14
$\begingroup$

As far as I can tell, we do not yet have the precision to even put reasonable bounds on an exoplanets obliquity, but wikipedia seems to indicate that this may be possible in the "near future." It seems like this would have to be accomplished by direct imaging, either by directly observing rotational flattening of an exoplanets, or by looking for moons and assuming that the planet is tidally locked to the same plane as its satellite.

How close would you estimate we are to this kind of precision? Are there other approaches to measuring planetary obliquity?

Obviously, I'm not expecting a definite answer. Just wondering if anyone knows of any research in this area or has any thoughts about it.

$\endgroup$
  • $\begingroup$ It may, in the "near" future, be possible to detect color changes in reflected light off of a planet's surface. If cyclical, this could indicate seasonal vegetation changes which could help us determine obliquity. Of course, we may be a little more excited about the vegetation!! $\endgroup$ – Jack R. Woods Sep 14 '15 at 18:30
  • 1
    $\begingroup$ Do you mean the obliquity of their orbits? If so, this has nothing to do with planetary vegetation (and assuming that vegetation exists elsewhere is a huge assumption to make in the first place). $\endgroup$ – probably_someone Dec 30 '16 at 5:09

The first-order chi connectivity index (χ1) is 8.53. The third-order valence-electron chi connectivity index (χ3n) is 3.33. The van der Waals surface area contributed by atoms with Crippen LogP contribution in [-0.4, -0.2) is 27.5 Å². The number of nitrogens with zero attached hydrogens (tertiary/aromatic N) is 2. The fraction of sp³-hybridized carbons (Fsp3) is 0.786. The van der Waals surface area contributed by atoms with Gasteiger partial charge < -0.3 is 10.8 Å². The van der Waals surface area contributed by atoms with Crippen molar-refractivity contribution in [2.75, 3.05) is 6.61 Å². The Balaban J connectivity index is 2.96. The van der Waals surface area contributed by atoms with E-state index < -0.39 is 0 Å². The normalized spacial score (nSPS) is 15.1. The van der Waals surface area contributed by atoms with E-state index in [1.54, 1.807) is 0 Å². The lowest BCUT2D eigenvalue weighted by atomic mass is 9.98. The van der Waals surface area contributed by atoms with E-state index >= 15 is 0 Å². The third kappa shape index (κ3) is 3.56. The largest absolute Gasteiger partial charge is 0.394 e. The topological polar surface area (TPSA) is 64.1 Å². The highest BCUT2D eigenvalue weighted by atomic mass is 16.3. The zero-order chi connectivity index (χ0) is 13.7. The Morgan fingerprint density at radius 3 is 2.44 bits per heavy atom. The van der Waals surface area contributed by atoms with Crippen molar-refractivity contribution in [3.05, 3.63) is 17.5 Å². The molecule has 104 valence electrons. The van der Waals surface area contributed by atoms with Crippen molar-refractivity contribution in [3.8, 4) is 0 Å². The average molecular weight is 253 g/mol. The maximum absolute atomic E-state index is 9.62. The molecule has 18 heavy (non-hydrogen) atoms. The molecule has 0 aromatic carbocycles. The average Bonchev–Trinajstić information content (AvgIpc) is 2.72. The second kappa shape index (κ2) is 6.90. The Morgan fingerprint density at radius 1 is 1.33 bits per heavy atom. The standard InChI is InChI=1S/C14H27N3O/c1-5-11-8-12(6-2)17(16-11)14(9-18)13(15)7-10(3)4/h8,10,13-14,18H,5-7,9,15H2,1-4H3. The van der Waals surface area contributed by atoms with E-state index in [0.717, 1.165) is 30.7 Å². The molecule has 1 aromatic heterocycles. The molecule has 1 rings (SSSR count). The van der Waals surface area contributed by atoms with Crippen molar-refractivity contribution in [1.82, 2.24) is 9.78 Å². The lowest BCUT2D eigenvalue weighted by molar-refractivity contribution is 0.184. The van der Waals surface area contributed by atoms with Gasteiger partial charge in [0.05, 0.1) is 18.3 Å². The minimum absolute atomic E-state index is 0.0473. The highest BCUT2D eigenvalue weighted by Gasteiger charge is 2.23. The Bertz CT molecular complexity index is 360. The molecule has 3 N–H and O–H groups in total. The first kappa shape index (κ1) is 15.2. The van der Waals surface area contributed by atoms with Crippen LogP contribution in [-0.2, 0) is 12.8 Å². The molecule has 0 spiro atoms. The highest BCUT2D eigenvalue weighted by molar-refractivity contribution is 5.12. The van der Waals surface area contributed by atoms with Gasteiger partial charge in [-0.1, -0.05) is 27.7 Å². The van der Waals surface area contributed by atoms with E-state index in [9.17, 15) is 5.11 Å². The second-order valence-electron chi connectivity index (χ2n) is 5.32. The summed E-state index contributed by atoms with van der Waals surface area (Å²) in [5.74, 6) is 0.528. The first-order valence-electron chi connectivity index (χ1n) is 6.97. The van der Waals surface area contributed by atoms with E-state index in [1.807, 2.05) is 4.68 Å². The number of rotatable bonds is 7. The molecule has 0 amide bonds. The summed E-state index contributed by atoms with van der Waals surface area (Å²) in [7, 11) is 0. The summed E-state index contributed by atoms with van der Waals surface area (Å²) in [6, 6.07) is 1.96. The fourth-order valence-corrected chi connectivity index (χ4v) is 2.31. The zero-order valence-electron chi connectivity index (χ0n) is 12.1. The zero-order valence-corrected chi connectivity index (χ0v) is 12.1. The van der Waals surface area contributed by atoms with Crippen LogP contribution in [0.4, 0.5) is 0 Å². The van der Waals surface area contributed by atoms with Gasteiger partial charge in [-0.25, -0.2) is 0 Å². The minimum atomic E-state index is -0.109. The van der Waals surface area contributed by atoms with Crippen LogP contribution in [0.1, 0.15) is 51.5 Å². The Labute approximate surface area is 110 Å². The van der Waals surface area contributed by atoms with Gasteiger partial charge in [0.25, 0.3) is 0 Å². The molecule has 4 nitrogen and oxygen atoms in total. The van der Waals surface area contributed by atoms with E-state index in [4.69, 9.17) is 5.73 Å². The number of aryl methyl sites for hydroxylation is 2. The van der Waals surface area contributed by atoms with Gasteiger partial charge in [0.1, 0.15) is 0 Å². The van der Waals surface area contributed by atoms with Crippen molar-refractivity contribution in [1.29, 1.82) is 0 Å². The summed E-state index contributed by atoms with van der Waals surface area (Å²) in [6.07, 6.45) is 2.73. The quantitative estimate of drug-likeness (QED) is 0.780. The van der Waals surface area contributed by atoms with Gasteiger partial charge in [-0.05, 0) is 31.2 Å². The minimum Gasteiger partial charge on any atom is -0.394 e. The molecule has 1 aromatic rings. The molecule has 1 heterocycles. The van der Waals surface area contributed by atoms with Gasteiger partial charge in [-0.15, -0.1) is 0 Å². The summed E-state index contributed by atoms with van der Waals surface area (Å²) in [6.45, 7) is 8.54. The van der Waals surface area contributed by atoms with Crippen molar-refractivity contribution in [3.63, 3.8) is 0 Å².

• $\begingroup$ Are you talking about obliquity, or oblateness? $\endgroup$ – HDE 226868 Jan 8 '17 at 16:35
3
$\begingroup$

Carter & Winn (2010) suggest that the most promising means of detecting exoplanet obliquity would be through miniscule signatures imprinted on the transit light signal at ingress and egress (~ 200 parts per million for a planet as oblate as Saturn). Zhu et al. (2014) use this technique to make the first tentative detection of exoplanet obliquity from a Kepler object, the 18 Jupiter mass brown dwarf Kepler 39b (KOI-423.01). They measure an oblateness of 0.22±0.11. They also place some upper constraints on the oblateness of other planets in the Kepler catalogue.

Transit signal for KOI-423.01 over 12 orbits. The residuals of two models, one with oblateness and one without, are plotted at bottom. The Oblateness model is a better fit to the data. Transit signal for KOI-423.01 over 12 orbits. The residuals of two models, one with oblateness and one without, are plotted at bottom. The Oblateness model is a better fit to the data.

Oblateness variations are thought to be conducive to exoplanet habitability by regulating temperature modulations, so I expect that measurements of this property over time will be a priority in future exoplanet observations for astrobiology and SETI studies.

$\endgroup$

Your Answer

By clicking “Post Your Answer”, you agree to our terms of service, privacy policy and cookie policy

Not the answer you're looking for? Browse other questions tagged or ask your own question.